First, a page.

Will You Be Able To Retire? Saving Yourself!

Will You have Enough Money To Retire?

Brief History Lesson:

The term “retirement” came to be recognized when the Social Security Act of 1935 allowed people to collect a tax funded paycheck when they reached the age of 65.  Of course, the average life expectancy at the time was only 62.  Due mostly to significant medical advancements, life expectancy’s continued increasing and people began looking forward to living beyond age 65 and collecting a paycheck as a reward for their lifelong hard work.  Retirement was billed as a life of leisure and relaxation.

How will you replace your pre-retirement income?

Let’s use an straight forward example.

You are 50 years old and earning $100,000 per year.  By the time you are 65 you may be earning $200,000, and hope to be able to get by on $120,000 a year at retirement.

Possible Expenses:

Retirement monthly expenses:               

Costs in 2027



Property Taxes


Homeowner’s ins.












Car payment


Auto insurance




Life & long term care insurance


Total take home monthly lifestyle need


In an environment with a 20% federal tax bill and 5% state tax rate, you would need to have a pretax income of $123,000/year to make this work.


As you can see, more than half of the overhead comes from the mortgage payment and property taxes.  If you live in DuPage County, you probably refinanced sometime in the past few years and will owe on your mortgage for another 25-30 years.  Also, property taxes are quite high in this area and are only going up every year.

Retirement is much more manageable if do not have a mortgage or move to a smaller home or a home in an area with lower property taxes.

Retirement Income

What are your sources of income at age 65?

  1. Social Security (if it’s around) – $30,000
  2. Your 401k and IRA’s – Currently worth $250,000 – Worth $1,000,000 at age 65
  3. Pension (I’m going to assume the answer is Not Applicable –  those with a nice pension have it pretty easy in retirement)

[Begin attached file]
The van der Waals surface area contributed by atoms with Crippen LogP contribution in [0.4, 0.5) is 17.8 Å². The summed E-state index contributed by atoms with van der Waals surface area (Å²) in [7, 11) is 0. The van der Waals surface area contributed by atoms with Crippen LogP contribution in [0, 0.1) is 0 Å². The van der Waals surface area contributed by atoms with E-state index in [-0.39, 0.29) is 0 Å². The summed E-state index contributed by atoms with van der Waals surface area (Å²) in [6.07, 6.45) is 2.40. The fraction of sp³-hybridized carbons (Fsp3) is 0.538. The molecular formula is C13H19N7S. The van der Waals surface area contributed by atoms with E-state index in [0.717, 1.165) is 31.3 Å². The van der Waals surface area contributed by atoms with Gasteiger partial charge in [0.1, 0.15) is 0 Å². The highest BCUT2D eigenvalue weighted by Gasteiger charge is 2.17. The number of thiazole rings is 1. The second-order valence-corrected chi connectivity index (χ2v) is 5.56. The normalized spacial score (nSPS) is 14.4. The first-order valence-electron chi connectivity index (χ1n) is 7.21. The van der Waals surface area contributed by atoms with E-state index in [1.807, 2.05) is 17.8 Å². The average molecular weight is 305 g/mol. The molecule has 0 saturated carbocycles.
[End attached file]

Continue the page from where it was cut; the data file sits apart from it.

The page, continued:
What can you hope to comfortably pull every year from a $1,000,000 investment account without digging into principal?  One rule of thumb is 4% or $40,000.

That means your retirement income would be $70,000 ($30,000 +$40,000).  That’s a far cry from the $200,000 you were making at the end of your career.  Sure, you could sell your home and move to something much smaller and get by, but is that the route you really want to take?  Taking out more than 4% of your investment account is considered risky, so that is not a good option.

The best option, find something you enjoy doing and get paid to do it.  If you can continue working, even part-time and earn a fraction of what your full-time job paid, that will make the retirement income dilemma much easier to get through. 

I would like to hear what your retirement income plan is and what you think is the key to successful retirement will be for you.

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Posted in Achieving Financial Independence, Post-Retirement Planning, Retirement and tagged .


  1. Pingback: A Million Dollars Doesn't Go as Far as it Used to | Life Planning Today

  2. You are definitely right that beforehand retirement planning always play a great role. Saving is one of the most important parts of that planning. But there are many people that don’t have right guidance, that’s where such articles help. However a conversation with expert can also be very conversant.

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